Producing thousands of cabinets is all in a day's work for the Indiana-based firm.
Four thousand cabinets assembled daily. That's the current production rate at Kitchen Kompact, one of the largest cabinet assembly plants in the United States.
Based in Jeffersonville, IN, Kitchen Kompact provides low-cost, value cabinetry for distribution throughout North America. But what sets the family-owned Kitchen Kompact apart from other cabinet companies is its business model: Not only is the company a pure assembler, but it also buys material and builds to inventory versus the more common practice of just-in-time production.
According to John Gahm, vice president of manufacturing, this enables Kitchen Kompact to meet the needs of the marketplace while providing fast lead times to stock distributors [like American Cabinet & Flooring]. "We buy to inventory, work-in-process to inventory and produce finished goods for inventory," Gahm says.
It's no small inventory. Kitchen Kompact currently stocks approximately 40,000 finished cabinets, with a capacity for 100,000. "This has allowed us to adjust quickly to market fluctuations," he adds.
The business model has proven highly successful for Kitchen Kompact, while enabling it to keep an estimated 200 employees busy producing cabinetry for sale to single- and multi-family residences.
"The company was founded on keeping things simple -- and simplistic," Gahm says.
Simplistic refers to Kitchen Kompact's niche as a pure assembler. Components are purchased already cut to size, leaving the company to focus its strengths on finishing and assembly. And as a side benefit, the company has essentially eliminated the cost and production justifications needed for large amounts of manufacturing equipment, particularly during slowdown periods.
Recognizing that it "cannot be all things to all people," Kitchen Kompact keeps things simple by offering a compact line of cabinetry. The five standard styles of face-frame cabinetry are: Glenwood Beech, featuring recessed panel doors; Bretwood, with maple flat panel doors in a warm tone; Mellowood, featuring natural maple flat panel doors; Richwood Lite, with oak raised-panel doors and a subtle woodgrain pattern; and Chadwood, the company's oldest and best-selling line featuring oak flat panel doors. The select style and colors, the company says, "represent the volume segment, or approximately 75% of the market."
It was 1955 that Dwight Gahm purchased a small custom cabinet company and changed its course forever. His philosophy then, as now, drives the company's success: "We will offer a quality product at a reasonable price and, most importantly, deliver these goods in the most dependable lead time in the industry."
It starts at the 750,000-square-foot plant where processing of the wood components - doors, drawers, upper and lower cases - is done in departments located throughout the plant.
"We just do sanding, finishing, drilling and then assemble with hotmelt and staples. We keep our costs down as loo as possible - that's what keeps us competitive," John Gahm says.
Thousands of cabinet components fly through the shop on miles of overhead and automated floor conveyors to the appropriate areas. The movement throughout the plant is continuous due to the large volume of products being readied daily for inventory, plus the high production of cabinets constructed by Kitchen Kompact each day.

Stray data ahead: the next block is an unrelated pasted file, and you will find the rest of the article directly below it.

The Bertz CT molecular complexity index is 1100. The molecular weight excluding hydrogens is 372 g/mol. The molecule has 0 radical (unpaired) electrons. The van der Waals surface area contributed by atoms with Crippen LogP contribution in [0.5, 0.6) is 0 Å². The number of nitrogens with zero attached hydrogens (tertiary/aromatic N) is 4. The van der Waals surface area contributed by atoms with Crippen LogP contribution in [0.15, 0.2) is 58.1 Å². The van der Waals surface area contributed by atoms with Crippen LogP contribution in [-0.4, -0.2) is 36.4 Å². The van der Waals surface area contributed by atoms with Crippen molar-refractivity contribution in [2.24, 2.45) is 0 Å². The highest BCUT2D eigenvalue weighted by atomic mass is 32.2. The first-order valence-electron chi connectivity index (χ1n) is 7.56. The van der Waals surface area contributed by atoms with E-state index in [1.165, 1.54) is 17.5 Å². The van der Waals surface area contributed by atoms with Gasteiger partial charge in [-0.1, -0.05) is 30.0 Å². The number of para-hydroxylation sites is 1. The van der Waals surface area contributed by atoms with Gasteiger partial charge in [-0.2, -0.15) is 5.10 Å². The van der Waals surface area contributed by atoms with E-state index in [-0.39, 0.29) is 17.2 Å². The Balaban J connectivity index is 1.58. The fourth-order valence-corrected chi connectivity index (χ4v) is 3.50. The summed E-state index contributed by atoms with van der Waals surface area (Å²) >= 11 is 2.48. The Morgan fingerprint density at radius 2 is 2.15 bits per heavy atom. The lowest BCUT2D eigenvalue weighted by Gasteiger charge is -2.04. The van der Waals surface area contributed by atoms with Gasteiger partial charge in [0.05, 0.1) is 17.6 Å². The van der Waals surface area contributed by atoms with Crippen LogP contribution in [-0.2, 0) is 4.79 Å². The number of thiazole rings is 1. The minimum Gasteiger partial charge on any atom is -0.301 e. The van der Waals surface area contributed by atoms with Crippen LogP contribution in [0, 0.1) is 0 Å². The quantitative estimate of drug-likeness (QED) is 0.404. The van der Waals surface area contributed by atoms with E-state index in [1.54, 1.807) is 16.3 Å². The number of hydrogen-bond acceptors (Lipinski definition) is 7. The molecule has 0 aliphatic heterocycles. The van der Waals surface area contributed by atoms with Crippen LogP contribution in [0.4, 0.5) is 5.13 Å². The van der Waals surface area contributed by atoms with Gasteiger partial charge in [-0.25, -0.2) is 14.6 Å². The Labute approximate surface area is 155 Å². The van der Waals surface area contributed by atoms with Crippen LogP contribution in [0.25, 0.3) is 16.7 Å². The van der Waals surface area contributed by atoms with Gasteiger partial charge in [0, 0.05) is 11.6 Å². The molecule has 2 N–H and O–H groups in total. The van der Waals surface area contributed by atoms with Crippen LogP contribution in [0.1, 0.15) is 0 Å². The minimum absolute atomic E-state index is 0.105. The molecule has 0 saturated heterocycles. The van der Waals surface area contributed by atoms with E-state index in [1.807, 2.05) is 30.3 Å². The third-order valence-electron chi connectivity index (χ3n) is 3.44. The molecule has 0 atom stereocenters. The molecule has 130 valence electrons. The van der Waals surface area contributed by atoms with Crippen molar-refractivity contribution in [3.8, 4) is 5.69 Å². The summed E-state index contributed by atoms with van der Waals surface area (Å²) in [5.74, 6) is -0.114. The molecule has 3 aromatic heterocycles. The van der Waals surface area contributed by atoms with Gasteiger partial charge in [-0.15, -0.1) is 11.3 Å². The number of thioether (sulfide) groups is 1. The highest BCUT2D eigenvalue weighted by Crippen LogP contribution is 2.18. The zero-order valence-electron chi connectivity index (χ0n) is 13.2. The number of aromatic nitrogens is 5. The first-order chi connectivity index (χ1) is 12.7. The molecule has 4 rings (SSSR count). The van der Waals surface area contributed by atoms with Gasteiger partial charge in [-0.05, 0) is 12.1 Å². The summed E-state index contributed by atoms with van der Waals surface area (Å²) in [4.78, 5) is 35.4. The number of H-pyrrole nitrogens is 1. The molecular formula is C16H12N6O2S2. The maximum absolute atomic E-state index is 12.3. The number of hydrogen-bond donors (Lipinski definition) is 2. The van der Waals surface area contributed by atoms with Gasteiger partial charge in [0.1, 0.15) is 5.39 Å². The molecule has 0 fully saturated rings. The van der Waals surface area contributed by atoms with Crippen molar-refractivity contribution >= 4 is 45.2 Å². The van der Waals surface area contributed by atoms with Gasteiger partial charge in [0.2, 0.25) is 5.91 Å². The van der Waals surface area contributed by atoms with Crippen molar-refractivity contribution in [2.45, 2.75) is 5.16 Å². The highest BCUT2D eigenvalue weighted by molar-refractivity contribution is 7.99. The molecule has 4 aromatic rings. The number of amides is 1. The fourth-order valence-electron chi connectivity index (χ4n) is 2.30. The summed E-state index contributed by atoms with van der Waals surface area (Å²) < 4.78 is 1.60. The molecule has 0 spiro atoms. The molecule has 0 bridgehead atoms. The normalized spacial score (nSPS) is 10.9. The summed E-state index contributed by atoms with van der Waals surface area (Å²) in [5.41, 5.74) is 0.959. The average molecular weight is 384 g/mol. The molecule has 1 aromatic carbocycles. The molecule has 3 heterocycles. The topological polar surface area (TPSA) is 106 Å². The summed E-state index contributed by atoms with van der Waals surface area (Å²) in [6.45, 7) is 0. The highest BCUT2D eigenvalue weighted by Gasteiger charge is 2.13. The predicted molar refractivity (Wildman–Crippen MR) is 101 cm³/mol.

A combination of solid wood and CARB compliant composite cores are used for the cabinetry construction. The company says hanging rails, corner blocks, toe kicks, face frames and drawer fronts are made from solid wood. The frames are ¾-inch solid oak, maple or beech, and the end panels are a three-ply construction, with a ½-inch thick core and hardwood veneer. Plywood drawers are standard.
The components are assembled using a combination of mortise-and-tenon joinery, adhesives and stapling. All wood parts are stained, sealed and topcoated in-house in a four-step finishing process.
Among the equipment used in the plant are Graco and DeVilbiss HVLP and air-assisted airless sprayers, Carlson Systems assembly machines, as well as custom machinery. The company also utilizes sanders from Timesavers and Northtech Machinery.
Recently installed, the Northtech industrial widebelt sanders are arranged in a line as a two-head calibrator plus three-head finishing sander, with a tie-in conveyor, for face-frame processing. In other areas, Timesavers sanders, including the 3300 Series variable feed-speed widebelt with electronic belt tracking and double infeed and outfeed hold-down rolls, also are used in tandem.
Quality control is a plant-wide endeavor and finished cabinetry is ANSI/KCMA A161.1 certified.
In addition, since 2007 Kitchen Kompact's products have been certified sustainable under the Kitchen Cabinet Manufacturers Association's Environmental Stewardship Program (ESP). Gahm adds that ESP's holistic approach to sustainable manufacturing ties in with the company's environmental initiatives.
Kitchen Kompact continually looks for ways to improve processes and reduce waste in the operation. Among its efforts are the collection of woodwaste for an alternative fuel source, the installation of a cardboard compactor and increased recycling of other materials.
A CARB-compliant product, Kitchen Kompact's cabinetry also can contribute to toward LEED credits through points earned under: MR 2 Construction Waste Management, MR 3 Materials Reuse, MR 4 Recycled Content and MR 5 Regional Materials.
Its sustainability also provides the cabinet company with a marketing edge. Kitchen Kompact promotes its certification and other initiatives on its website, KitchenKompact.com, in literature and in conversations with customers.
(You are reading an article origianlly published in Wood Products magazine May 2013)